Tag: basil

Herb Garden On the Move

Thank you to you if your loved one did not return from service to our country.  Memorial Day is a time to remember and to hold those lost close in our hearts.

The roller coaster of temperatures has been an interesting challenge this week.  Monday was hot and humid.  Friday we had frost through out the area.  Monday is supposed to be 85 degrees.  We have had some rain, but sunny and windy weather means the soil is drying out and more watering.

I did re-locate the herb garden.

Left - cilantro; Top middle - thyme; Middle - winter savory; Bottom middle - oregano; Right - basil
Left – cilantro; Top middle – thyme; Middle – winter savory; Bottom middle – oregano; Right – basil

It took a good portion of the day, but the herb garden was moved.  Many of the plants were large.  So I only took a small section of them.  If the re-located plants do not make it then I will try another part of the plant.  I really like how this new garden bed looks.   I also added a toad house.

The toad house a cool place to hide
The toad house a cool place to hide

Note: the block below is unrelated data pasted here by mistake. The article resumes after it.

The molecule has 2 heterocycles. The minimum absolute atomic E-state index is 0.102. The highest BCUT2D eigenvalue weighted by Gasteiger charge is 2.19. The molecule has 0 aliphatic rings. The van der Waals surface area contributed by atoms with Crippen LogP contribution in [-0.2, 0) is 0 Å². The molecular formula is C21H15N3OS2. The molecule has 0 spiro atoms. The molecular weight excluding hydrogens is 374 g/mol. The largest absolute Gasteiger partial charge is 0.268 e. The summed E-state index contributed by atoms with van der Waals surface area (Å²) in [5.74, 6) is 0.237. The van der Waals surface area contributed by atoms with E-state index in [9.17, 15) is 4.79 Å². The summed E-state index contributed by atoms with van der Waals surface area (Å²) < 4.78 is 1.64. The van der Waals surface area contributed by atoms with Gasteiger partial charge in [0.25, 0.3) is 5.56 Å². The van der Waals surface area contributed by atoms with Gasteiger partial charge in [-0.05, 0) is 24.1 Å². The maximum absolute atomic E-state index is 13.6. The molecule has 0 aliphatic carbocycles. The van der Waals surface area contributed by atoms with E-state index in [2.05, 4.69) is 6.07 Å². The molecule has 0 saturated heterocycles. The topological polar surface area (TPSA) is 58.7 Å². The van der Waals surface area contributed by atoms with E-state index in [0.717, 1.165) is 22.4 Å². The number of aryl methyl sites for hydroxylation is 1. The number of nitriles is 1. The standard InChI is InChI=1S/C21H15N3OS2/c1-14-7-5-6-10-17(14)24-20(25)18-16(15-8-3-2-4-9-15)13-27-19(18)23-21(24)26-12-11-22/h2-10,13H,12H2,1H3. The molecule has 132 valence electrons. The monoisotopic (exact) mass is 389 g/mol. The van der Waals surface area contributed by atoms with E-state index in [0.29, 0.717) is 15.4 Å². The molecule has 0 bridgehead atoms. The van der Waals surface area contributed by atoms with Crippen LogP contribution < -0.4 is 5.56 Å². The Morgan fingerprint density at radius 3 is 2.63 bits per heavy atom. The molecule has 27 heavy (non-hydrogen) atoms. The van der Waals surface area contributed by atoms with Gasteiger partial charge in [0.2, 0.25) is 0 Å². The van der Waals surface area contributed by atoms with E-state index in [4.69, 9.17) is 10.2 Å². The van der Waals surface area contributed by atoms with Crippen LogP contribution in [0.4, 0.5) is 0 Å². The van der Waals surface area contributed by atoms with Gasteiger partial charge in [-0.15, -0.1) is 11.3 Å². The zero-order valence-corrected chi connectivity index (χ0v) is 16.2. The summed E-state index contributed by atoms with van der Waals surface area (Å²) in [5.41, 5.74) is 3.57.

Toad’s eat a lot of insects.  The also tend to eat the insects I do not want eating my plants.  So I like to find ways to encourage them to hang out in my garden. One way is encourage them is to create a shelter where they can go if the sun is intense or they need cover.

Earlier this week on a Micro Farm inspection walk.  I noticed my grapes had been chewed down.

Chewed down grapes
Chewed down grapes

I suspect rabbits ate my grape vines, but I have no proof.   I have added protection so the grapes can recover.

I planed about 150 onion sets.  It took some planting plan changes but I got them all in.

The home of almost 200 onions
The home of almost 200 onions

I have written for several weeks about my rain barrels.  Last week I painted them to help improve their appearance.  One disadvantage of using rain barrels is the low flow pressure.  Raising the height of the barrel uses gravity to increase the pressure.  I have my barrels raised up on cement blocks.  Hopefully, a few flowers and plants can help mask the blocks.

Flowers to mask the cement blocks.
Flowers to mask the cement blocks.
The coleus is no doing so well
The coleus is no doing so well

I was hoping to use coleus to cover these blocks.  It is not doing so well.  I am afraid there might be something in the soil they do not like.

This week I have a bunch of seedlings to transplant.  I also need to start some new seedlings for second crops.

Enjoy this season, learn from last season, and look forward to next season.

Unexpected Productivity or Who Knew?